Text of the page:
When groups of Moldovans get together for dinner, lunch or almost any meal they will sit down, eat, drink and talk. Then they will talk, drink and eat some more. These meals are typically only long when they’re for celebratory purposes, in which case they are referred to as a masa.
7. Always keeping your bags.
Seriously, Moldovans rarely, ever, ever throw away any bags – you just never know when you might need one. Almost every grocery store charges for bags, so keeping your old ones and reusing them or carrying a cloth one is actually a really good idea for saving money and the environment.
8. Preparing way more food than is necessary for when friends come over.
There will almost never be less than six dishes on the table, even for a dinner for three. And most of it will have tons of mayo. There will always be too much of everything so pace yourself and develop a taste for leftovers.
9. Making lots and lots of toasts.
Some Moldovans will make a toast of Sanatate, “To health” or something short like that. But generally expect to hear anecdotes, lots of well-wishing and a toast before every drink – during a dinner here I’d say about ten toasts an hour is standard. You’re likely to hear the same toast over and over again. When they want to just drink they’ve even got a toast to avoid having to toast – ‘hai devai!’ It just means lets go.
10. Meeting complete strangers and then becoming friends with them immediately.
And then inviting them over for cognac or some house wine after only 10 minutes of conversation. In Moldova there is a saying, there are people you know, people you don’t know and people you’ve partied with.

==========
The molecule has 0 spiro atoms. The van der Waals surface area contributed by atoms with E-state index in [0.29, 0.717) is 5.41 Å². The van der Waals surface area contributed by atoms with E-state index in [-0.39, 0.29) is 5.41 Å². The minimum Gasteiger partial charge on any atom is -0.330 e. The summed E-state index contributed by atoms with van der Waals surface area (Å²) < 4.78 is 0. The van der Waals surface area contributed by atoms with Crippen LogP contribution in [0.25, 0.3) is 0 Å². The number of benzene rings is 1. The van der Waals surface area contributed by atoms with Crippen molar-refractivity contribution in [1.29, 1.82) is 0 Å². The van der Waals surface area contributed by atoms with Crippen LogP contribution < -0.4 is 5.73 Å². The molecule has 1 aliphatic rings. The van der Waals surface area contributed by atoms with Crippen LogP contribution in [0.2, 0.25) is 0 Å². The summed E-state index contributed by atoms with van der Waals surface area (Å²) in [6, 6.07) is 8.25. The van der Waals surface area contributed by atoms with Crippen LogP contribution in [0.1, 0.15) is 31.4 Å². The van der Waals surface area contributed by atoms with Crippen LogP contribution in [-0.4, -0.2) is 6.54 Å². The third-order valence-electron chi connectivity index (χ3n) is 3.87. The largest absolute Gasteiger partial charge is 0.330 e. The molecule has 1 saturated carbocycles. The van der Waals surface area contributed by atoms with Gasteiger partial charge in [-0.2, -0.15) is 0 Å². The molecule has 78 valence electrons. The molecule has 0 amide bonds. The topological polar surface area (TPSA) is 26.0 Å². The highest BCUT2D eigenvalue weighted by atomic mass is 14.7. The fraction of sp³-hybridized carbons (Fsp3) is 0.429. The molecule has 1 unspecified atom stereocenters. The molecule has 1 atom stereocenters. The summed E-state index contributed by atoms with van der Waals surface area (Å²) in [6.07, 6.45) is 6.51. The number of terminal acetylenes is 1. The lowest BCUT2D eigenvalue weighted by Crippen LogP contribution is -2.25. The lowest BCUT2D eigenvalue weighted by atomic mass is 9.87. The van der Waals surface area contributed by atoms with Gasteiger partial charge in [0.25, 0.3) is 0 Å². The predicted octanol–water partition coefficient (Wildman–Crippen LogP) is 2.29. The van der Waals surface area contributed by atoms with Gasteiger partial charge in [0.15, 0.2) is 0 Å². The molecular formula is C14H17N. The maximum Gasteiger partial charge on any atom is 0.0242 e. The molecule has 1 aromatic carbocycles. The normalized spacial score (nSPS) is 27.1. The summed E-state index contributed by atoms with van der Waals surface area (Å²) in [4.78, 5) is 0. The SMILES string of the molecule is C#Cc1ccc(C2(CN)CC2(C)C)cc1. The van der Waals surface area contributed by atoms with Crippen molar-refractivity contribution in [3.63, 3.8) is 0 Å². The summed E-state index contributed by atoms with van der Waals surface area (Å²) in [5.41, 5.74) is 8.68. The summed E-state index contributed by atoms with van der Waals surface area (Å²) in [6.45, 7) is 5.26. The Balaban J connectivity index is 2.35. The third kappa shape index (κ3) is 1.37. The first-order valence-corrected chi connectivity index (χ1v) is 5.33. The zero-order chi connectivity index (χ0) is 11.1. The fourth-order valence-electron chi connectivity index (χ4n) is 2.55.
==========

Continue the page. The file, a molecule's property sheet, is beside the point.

I can’t tell you how many times this has happened to me – in the grocery store, on the street, through friends of my host mother. Sometimes it’s a concrete offer, but usually it’s just an open door, to reach out and suggest a visit. I’ve been impressed with how friendly people here are to strangers, how welcoming and helpful.
11. Never showing up to someone’s house for a meal without a gift in hand.
Usually to someone’s house you bring wine or chocolates, but if you really want to impress a Moldovan, bring a nice bottle of cognac. You can also, in addition to alcohol, bring flowers or a cake, both usually go over well.
I will say while this is more common here than in the states, this was something my mother taught me growing up as well; never show up to a dinner party without a gift for the host or hostess.
12. Opening your bananas from the side without the stem.
To me this was bizarre to watch – Moldovans open their bananas, almost always from the side without the longer handle. They then use the handle to hold the banana as they eat it.